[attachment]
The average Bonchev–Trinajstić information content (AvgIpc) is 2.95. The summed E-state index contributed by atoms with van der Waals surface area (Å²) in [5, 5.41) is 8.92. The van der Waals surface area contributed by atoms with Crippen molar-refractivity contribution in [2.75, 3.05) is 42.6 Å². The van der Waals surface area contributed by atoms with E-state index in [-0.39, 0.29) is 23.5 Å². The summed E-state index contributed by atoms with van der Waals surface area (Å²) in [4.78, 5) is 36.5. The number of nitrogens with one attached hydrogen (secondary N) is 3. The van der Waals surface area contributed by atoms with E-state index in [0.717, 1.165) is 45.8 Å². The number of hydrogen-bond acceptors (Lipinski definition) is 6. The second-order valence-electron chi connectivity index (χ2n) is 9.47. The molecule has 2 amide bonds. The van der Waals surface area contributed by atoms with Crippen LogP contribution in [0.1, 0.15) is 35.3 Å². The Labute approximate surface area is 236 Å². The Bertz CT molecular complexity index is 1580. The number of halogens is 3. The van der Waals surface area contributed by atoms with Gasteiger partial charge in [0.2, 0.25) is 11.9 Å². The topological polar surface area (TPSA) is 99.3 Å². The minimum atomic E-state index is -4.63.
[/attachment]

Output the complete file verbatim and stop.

The average Bonchev–Trinajstić information content (AvgIpc) is 2.95. The summed E-state index contributed by atoms with van der Waals surface area (Å²) in [5, 5.41) is 8.92. The van der Waals surface area contributed by atoms with Crippen molar-refractivity contribution in [2.75, 3.05) is 42.6 Å². The van der Waals surface area contributed by atoms with E-state index in [-0.39, 0.29) is 23.5 Å². The summed E-state index contributed by atoms with van der Waals surface area (Å²) in [4.78, 5) is 36.5. The number of nitrogens with one attached hydrogen (secondary N) is 3. The van der Waals surface area contributed by atoms with E-state index in [0.717, 1.165) is 45.8 Å². The number of hydrogen-bond acceptors (Lipinski definition) is 6. The second-order valence-electron chi connectivity index (χ2n) is 9.47. The molecule has 2 amide bonds. The van der Waals surface area contributed by atoms with Crippen LogP contribution in [0.1, 0.15) is 35.3 Å². The Labute approximate surface area is 236 Å². The Bertz CT molecular complexity index is 1580. The number of halogens is 3. The van der Waals surface area contributed by atoms with Gasteiger partial charge in [0.2, 0.25) is 11.9 Å². The topological polar surface area (TPSA) is 99.3 Å². The minimum atomic E-state index is -4.63.